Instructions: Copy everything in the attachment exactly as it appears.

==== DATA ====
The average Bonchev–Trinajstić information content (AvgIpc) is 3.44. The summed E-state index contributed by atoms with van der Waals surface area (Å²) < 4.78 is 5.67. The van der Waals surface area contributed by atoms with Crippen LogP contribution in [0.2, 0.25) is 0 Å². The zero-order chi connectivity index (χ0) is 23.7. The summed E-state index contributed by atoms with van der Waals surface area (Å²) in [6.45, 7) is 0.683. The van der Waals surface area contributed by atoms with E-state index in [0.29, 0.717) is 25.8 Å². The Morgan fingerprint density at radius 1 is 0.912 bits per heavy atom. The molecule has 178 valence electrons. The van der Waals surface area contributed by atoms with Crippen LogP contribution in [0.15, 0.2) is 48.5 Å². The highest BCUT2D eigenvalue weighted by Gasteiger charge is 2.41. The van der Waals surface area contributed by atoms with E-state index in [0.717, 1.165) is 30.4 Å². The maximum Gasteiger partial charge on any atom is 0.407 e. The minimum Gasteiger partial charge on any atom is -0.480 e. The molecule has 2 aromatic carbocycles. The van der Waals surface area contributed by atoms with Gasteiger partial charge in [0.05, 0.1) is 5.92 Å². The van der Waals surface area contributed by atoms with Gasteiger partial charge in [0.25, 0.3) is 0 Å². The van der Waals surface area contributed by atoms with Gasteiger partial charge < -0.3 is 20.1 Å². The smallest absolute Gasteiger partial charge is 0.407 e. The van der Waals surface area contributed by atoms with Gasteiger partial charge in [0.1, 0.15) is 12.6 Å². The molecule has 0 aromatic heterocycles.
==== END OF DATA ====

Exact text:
The average Bonchev–Trinajstić information content (AvgIpc) is 3.44. The summed E-state index contributed by atoms with van der Waals surface area (Å²) < 4.78 is 5.67. The van der Waals surface area contributed by atoms with Crippen LogP contribution in [0.2, 0.25) is 0 Å². The zero-order chi connectivity index (χ0) is 23.7. The summed E-state index contributed by atoms with van der Waals surface area (Å²) in [6.45, 7) is 0.683. The van der Waals surface area contributed by atoms with E-state index in [0.29, 0.717) is 25.8 Å². The Morgan fingerprint density at radius 1 is 0.912 bits per heavy atom. The molecule has 178 valence electrons. The van der Waals surface area contributed by atoms with Crippen LogP contribution in [0.15, 0.2) is 48.5 Å². The highest BCUT2D eigenvalue weighted by Gasteiger charge is 2.41. The van der Waals surface area contributed by atoms with E-state index in [0.717, 1.165) is 30.4 Å². The maximum Gasteiger partial charge on any atom is 0.407 e. The minimum Gasteiger partial charge on any atom is -0.480 e. The molecule has 2 aromatic carbocycles. The van der Waals surface area contributed by atoms with Gasteiger partial charge in [0.05, 0.1) is 5.92 Å². The van der Waals surface area contributed by atoms with Gasteiger partial charge in [0.25, 0.3) is 0 Å². The van der Waals surface area contributed by atoms with Gasteiger partial charge < -0.3 is 20.1 Å². The smallest absolute Gasteiger partial charge is 0.407 e. The van der Waals surface area contributed by atoms with Gasteiger partial charge in [0.1, 0.15) is 12.6 Å². The molecule has 0 aromatic heterocycles.